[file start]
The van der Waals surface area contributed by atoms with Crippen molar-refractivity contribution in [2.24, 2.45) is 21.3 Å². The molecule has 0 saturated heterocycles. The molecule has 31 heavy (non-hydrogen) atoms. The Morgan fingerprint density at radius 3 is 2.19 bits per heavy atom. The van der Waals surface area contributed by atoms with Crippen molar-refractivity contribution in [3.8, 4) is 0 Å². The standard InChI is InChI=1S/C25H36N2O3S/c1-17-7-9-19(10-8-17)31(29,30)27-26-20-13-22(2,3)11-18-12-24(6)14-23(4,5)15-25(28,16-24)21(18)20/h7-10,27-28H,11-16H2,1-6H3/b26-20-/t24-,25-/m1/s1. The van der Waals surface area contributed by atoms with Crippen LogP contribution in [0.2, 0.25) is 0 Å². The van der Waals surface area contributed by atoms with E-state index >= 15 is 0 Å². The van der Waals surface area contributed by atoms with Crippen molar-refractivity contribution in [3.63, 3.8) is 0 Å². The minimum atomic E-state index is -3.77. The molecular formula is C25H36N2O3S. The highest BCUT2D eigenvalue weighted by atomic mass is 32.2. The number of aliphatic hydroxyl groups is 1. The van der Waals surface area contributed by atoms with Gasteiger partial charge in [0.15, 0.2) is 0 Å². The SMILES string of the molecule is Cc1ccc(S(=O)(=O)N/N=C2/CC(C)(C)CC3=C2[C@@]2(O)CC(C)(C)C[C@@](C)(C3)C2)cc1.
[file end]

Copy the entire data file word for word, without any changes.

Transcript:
The van der Waals surface area contributed by atoms with Crippen molar-refractivity contribution in [2.24, 2.45) is 21.3 Å². The molecule has 0 saturated heterocycles. The molecule has 31 heavy (non-hydrogen) atoms. The Morgan fingerprint density at radius 3 is 2.19 bits per heavy atom. The van der Waals surface area contributed by atoms with Crippen molar-refractivity contribution in [3.8, 4) is 0 Å². The standard InChI is InChI=1S/C25H36N2O3S/c1-17-7-9-19(10-8-17)31(29,30)27-26-20-13-22(2,3)11-18-12-24(6)14-23(4,5)15-25(28,16-24)21(18)20/h7-10,27-28H,11-16H2,1-6H3/b26-20-/t24-,25-/m1/s1. The van der Waals surface area contributed by atoms with Crippen LogP contribution in [0.2, 0.25) is 0 Å². The van der Waals surface area contributed by atoms with E-state index >= 15 is 0 Å². The van der Waals surface area contributed by atoms with Crippen molar-refractivity contribution in [3.63, 3.8) is 0 Å². The minimum atomic E-state index is -3.77. The molecular formula is C25H36N2O3S. The highest BCUT2D eigenvalue weighted by atomic mass is 32.2. The number of aliphatic hydroxyl groups is 1. The van der Waals surface area contributed by atoms with Gasteiger partial charge in [0.15, 0.2) is 0 Å². The SMILES string of the molecule is Cc1ccc(S(=O)(=O)N/N=C2/CC(C)(C)CC3=C2[C@@]2(O)CC(C)(C)C[C@@](C)(C3)C2)cc1.